Small intestine & ampulla

Benign tumors / tumor-like conditions

Lymphangioma


Editorial Board Member: Catherine E. Hagen, M.D.
Deputy Editor-in-Chief: Raul S. Gonzalez, M.D.
Haider A. Mejbel, M.D.
Sameer Al Diffalha, M.D.

Topic Completed: 12 April 2021

Minor changes: 12 April 2021

Copyright: 2003-2021, PathologyOutlines.com, Inc.

PubMed Search: Lymphangioma[TI] small bowel[TIAB]

Haider A. Mejbel, M.D.
Sameer Al Diffalha, M.D.
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Cite this page: Mejbel HA, Al Diffalha S. Lymphangioma. PathologyOutlines.com website. https://www.pathologyoutlines.com/topic/smallbowellymphangioma.html. Accessed December 6th, 2021.
Definition / general
  • Nonencapsulated benign proliferation of lymphatic vessels
Essential features
  • Benign neoplasm of lymphatic origin (proved by immunohistochemical expression of lymphatic markers, such as D2-40)
  • Usually detected as an incidental finding during procedures performed for other reasons but can be symptomatic
  • Mostly presents as a sporadic single lesion and rarely can be syndromic and diffuse
  • Prognosis is excellent; local recurrence may occur, especially for incompletely excised lesions
Terminology
  • Lymphangiomatosis (in cases of diffuse organ involvement)
  • Lymphatic malformation / hamartoma
  • Hemangiolymphangioma
  • Simple (capillary) lymphangioma
  • Mesenteric lymphangioma
ICD coding
  • ICD-10: D18.1 - Lymphangioma, any site
Epidemiology
  • Mostly arises in children < 5 years old, with male predominance; rare in adults (Pediatr Radiol 2002;32:88)
  • Accounts for 2% of GI tumors in adults and 6% of GI tumors in children
Sites
Etiology
  • Environmental exposure: as a result of reactive lymphatic proliferation secondary to trauma
  • Developmental anomaly: failure of development of lymphatic channels, resulting in lymphatic channel engorgement and dilation
  • Genetics: Noonan syndrome, Maffucci syndrome, trisomies 13, 18, 21 and Turner syndrome (cystic hygroma)
Clinical features
  • Variable clinical presentation, from asymptomatic to abdominal pain with mass effect (Keio J Med 1993;42:41)
  • May present as an incidental finding during surgical procedures performed for other conditions (Int J Surg Case Rep 2020;66:319)
  • Rarely in large lesions, complications include obstruction, infarct and perforation (J Clin Diagn Res 2017;11:PD01)
  • May be associated syndromes (Turner, Noonan, Maffucci)
  • Rarely is large, multiple or involves multiple organs (lymphangiomatosis)
Diagnosis
  • Initial examination is by ultrasound and CT; definitive diagnosis by histopathology and ancillary studies
Radiology description
  • Ultrasound: cystic lesion; endoscopic ultrasound may be useful to determine depth of lesion
  • CT: nonenhancing cystic lesions, multiplication, may have calcifications (Acta Radiol Open 2015;4:2047981614564911)
Prognostic factors
  • Incompletely removed lesions may increase recurrence
  • Excellent prognosis
Case reports
Treatment
  • Complete surgical resection, especially for symptomatic lymphangioma
  • Endoscopic mucosal resection can be used for mucosal lymphangioma (Ann Surg Treat Res 2018;94:52)
Gross description
Microscopic (histologic) description
  • Dilated and anastomosing thin walled blood vessels, lined by single layer of flat endothelial cells (Am J Clin Pathol 2015;144:563)
  • Blood vessels are surrounded by lymphoid aggregate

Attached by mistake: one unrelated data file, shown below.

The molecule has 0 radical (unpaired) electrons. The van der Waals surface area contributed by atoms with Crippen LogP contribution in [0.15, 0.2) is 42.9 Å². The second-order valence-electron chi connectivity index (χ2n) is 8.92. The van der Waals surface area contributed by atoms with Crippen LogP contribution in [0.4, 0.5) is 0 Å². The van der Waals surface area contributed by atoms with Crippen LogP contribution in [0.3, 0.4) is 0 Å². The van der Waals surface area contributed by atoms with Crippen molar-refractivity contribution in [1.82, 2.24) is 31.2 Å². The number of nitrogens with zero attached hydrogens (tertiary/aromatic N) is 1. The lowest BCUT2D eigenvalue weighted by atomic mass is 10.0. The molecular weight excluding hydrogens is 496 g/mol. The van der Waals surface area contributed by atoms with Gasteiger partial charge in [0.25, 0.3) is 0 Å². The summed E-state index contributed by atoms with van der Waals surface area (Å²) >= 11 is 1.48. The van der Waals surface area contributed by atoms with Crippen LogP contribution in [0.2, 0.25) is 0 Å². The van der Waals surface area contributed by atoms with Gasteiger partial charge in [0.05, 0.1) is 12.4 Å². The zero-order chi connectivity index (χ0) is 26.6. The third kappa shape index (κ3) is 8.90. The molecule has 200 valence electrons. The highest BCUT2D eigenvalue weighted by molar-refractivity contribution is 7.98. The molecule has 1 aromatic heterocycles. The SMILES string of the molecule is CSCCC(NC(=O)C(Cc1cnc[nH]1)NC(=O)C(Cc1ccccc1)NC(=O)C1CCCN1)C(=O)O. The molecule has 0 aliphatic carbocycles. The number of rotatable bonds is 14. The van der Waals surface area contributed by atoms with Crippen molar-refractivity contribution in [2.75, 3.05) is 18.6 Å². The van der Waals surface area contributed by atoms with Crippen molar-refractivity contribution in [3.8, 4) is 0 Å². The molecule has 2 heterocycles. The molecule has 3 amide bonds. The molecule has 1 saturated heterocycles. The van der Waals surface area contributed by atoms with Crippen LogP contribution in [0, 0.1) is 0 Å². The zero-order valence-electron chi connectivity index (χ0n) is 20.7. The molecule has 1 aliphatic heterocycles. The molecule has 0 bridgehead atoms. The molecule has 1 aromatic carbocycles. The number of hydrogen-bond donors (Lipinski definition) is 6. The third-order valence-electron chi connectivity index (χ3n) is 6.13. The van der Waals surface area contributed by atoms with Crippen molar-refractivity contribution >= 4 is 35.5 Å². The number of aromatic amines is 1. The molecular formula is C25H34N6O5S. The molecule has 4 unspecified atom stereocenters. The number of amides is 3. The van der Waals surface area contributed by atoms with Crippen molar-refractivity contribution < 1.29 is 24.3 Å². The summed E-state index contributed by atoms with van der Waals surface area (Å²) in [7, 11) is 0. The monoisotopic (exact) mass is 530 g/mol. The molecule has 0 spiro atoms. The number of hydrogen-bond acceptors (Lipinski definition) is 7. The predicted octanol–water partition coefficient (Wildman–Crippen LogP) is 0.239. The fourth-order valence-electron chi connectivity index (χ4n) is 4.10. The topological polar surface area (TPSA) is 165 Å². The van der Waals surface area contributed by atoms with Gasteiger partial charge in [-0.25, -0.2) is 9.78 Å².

• Lymphocytes, eosinophils and proteinaceous material often fill the vascular spaces
  • Smooth muscle in blood vessel wall might be seen in large lesions
  • No nuclear enlargement, hyperchromasia, pleomorphism or prominent nuclei should be seen in the lining endothelial cells
Microscopic (histologic) images

Contributed by Haider A. Mejbel, M.D.
Lobular contour

Lobular contour

Dilated lymphatics

Dilated lymphatics

Endothelial cells

Endothelial cells

Nuclear uniformity

Nuclear uniformity

CD31 expression CD31 expression

CD31 expression

Positive stains
Negative stains
Sample pathology report
  • Small intestine, biopsy:
    • Lymphangioma
Differential diagnosis
  • Secondary lymphangiectasia:
    • Dilated lymphatics arise in response to trauma, obstruction or radiation
    • Has identical histology (dilated lymphatics)
    • Clinical history and presentation is necessary for distinction (Lymphat Res Biol 2009;7:75)
  • Lymphangioma-like Kaposi sarcoma:
    • Characteristic area of spindle cells with dissecting blood vessels diagnostic of Kaposi sarcoma should be present and HHV8 is positive
  • Hemangioma:
    • Smaller in size, has lobular contour and has fewer associated lymphocytes
  • Angiosarcoma:
    • Angulated and infiltrative blood vessels
    • Nuclei of endothelial cells range from hyperchromatic to highly atypical with prominent nucleoli
Board review style question #1

A 34 year old man underwent upper gastrointestinal endoscopy for chronic anemia. A random biopsy from the duodenum shows dilated lymphatics lined by flatted endothelial cells. No atypia or mitosis is seen. Both CD31 and D2-40 are positive, highlighting the endothelial cells lining the lymphatic channels. HHV8 is negative. The most likely diagnosis is

  1. Angiosarcoma
  2. Hemangioma
  3. Kaposi sarcoma
  4. Lymphangioma
Board review style answer #1
D. Lymphangioma

Comment Here

Reference: Lymphangioma
Board review style question #2
What syndrome is associated with the development of large central lower neck lymphangioma (cystic hygroma)?

  1. Angelman syndrome
  2. DiGeorge syndrome
  3. Klinefelter syndrome
  4. Turner syndrome
Board review style answer #2
D. Turner syndrome

Comment Here

Reference: Lymphangioma
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